CREDIT: AP Photo/Pablo Martinez Monsivais
Speaking to the Democratic National Convention’s LGBT Gala in New York Tuesday night, President Obama hailed the many recent victories for LGBT equality. For the first time since the White House’s announcement on Monday, Obama confirmed his intention to sign an executive order protecting the LGBT employees of federal contractors, “because in the United States of America, who you are and who you love shouldn’t be a fireable offense.”
The President acknowledged that there is still work to be done, both for LGBT equality and for the many others who experience inequality throughout the country for various reasons. Noting that the “story of America” is that “if you work hard and you take responsibility, you should be able to make it,” he encouraged the audience to be allies to other groups who are also continuing to fight for a fair chance in society:
That’s why this community has to be just as concerned about poor kids, regardless of sexual orientation.
That’s why this community should be fighting for workers who aren’t getting paid a minimum wage that’s high enough.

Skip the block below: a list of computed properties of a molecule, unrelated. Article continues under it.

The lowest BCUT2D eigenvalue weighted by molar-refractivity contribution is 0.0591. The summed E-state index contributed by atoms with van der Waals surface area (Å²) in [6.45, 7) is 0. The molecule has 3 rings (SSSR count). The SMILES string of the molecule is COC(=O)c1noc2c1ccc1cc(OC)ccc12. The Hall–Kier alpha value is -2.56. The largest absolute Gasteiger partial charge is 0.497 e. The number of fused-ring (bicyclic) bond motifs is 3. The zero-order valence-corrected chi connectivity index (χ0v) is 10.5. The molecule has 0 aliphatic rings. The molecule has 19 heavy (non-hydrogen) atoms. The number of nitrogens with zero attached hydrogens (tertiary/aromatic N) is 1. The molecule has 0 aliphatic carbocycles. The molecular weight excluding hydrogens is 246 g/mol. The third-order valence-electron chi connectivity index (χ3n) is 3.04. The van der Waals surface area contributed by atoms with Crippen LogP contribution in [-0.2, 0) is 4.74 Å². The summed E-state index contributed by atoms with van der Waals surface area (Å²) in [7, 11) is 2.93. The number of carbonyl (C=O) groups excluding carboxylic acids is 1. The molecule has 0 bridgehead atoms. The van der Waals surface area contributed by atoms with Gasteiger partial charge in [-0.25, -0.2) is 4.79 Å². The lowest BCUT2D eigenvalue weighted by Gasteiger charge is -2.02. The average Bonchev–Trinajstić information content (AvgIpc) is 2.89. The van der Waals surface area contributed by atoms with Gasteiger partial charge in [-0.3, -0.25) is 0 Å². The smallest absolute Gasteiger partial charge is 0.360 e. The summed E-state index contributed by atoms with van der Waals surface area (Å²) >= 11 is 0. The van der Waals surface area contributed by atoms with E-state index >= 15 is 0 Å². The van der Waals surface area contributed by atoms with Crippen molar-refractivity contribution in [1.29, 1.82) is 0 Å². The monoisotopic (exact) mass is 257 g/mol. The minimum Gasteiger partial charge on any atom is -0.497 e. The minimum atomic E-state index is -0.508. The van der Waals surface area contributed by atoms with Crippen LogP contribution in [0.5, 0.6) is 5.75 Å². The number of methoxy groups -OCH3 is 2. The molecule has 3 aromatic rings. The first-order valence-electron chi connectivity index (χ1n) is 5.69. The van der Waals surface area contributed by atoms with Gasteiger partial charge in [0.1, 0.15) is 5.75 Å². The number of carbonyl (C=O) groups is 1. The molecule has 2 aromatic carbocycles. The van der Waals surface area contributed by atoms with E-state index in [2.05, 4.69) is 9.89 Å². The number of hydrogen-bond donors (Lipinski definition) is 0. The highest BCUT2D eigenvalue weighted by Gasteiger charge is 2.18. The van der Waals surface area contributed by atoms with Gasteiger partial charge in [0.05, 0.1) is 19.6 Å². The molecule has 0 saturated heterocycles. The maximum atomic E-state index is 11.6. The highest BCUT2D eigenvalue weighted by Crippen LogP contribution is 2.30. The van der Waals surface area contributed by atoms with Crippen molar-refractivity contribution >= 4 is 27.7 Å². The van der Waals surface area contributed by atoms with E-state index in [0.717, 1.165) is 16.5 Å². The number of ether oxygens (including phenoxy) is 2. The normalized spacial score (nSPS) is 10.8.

That’s why this community has to show compassion for the illegal immigrant who is contributing to our society and just wants a chance to move out of the shadows.
That’s why this community should be concerned about equal pay for equal work, straight or gay.
That’s why this community has to be concerned about the remaining vestiges of racial discrimination.
If you’ve experienced being on the outside, you’ve got to be one to bring more folks in even once you are inside. That’s our task. That’s our job. That’s why we’re here tonight.
Watch the full speech:
The Williams Institute estimates that there are at least 267,000 LGBT-identified adult undocumented immigrants living in the United States, who are particularly vulnerable to hate violence. Married same-sex couples have substantially lower family incomes than different-sex couples, and their children are more likely to live in poverty as a result. And a recent study of violence against LGBTQ people and people living with HIV found that 90 percent of all LGBTQ homicide victims in 2013 were people of color. In fact, people of color were twice as likely to require medical attention as a result of hate violence than their white counterparts.